The killer immunoglobulin-like receptors (KIR) genes belong to the immunoglobulin superfamily and are widely studied due to the critical role they play in coordinating the innate immune response to infection and disease. Highly accurate, contiguous, long reads, like those generated by SMRT Sequencing, when combined with target-enrichment protocols, provide a straightforward strategy for generating complete de novo assembled KIR haplotypes. We have explored two different methods to capture the KIR region; one applying the use of fosmid clones and one using Nimblegen capture.


April 21, 2020  |  

Tandem repeats lead to sequence assembly errors and impose multi-level challenges for genome and protein databases.

The widespread occurrence of repetitive stretches of DNA in genomes of organisms across the tree of life imposes fundamental challenges for sequencing, genome assembly, and automated annotation of genes and proteins. This multi-level problem can lead to errors in genome and protein databases that are often not recognized or acknowledged. As a consequence, end users working with sequences with repetitive regions are faced with ‘ready-to-use’ deposited data whose trustworthiness is difficult to determine, let alone to quantify. Here, we provide a review of the problems associated with tandem repeat sequences that originate from different stages during the sequencing-assembly-annotation-deposition workflow, and that may proliferate in public database repositories affecting all downstream analyses. As a case study, we provide examples of the Atlantic cod genome, whose sequencing and assembly were hindered by a particularly high prevalence of tandem repeats. We complement this case study with examples from other species, where mis-annotations and sequencing errors have propagated into protein databases. With this review, we aim to raise the awareness level within the community of database users, and alert scientists working in the underlying workflow of database creation that the data they omit or improperly assemble may well contain important biological information valuable to others. © The Author(s) 2019. Published by Oxford University Press on behalf of Nucleic Acids Research.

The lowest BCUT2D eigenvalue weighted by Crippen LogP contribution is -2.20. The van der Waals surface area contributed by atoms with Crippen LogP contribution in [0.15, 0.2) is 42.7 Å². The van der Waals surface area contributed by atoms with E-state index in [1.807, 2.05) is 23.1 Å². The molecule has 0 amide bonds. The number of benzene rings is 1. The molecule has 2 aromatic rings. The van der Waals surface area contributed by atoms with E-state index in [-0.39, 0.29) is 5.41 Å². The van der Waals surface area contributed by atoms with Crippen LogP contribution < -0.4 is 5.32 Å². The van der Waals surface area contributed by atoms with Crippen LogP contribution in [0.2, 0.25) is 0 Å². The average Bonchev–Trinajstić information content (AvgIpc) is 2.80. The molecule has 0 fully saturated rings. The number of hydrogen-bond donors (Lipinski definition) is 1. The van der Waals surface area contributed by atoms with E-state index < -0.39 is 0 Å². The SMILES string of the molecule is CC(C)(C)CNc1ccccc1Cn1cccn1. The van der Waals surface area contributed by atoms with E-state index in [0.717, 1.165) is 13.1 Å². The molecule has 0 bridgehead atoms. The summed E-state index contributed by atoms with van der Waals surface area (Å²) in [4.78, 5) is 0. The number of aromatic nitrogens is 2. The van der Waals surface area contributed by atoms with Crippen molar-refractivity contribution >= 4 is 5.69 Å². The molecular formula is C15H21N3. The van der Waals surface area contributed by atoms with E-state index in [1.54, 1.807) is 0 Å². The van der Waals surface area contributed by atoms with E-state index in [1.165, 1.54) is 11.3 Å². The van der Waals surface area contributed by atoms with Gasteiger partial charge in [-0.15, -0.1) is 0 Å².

April 21, 2020  |  

Adaptive archaic introgression of copy number variants and the discovery of previously unknown human genes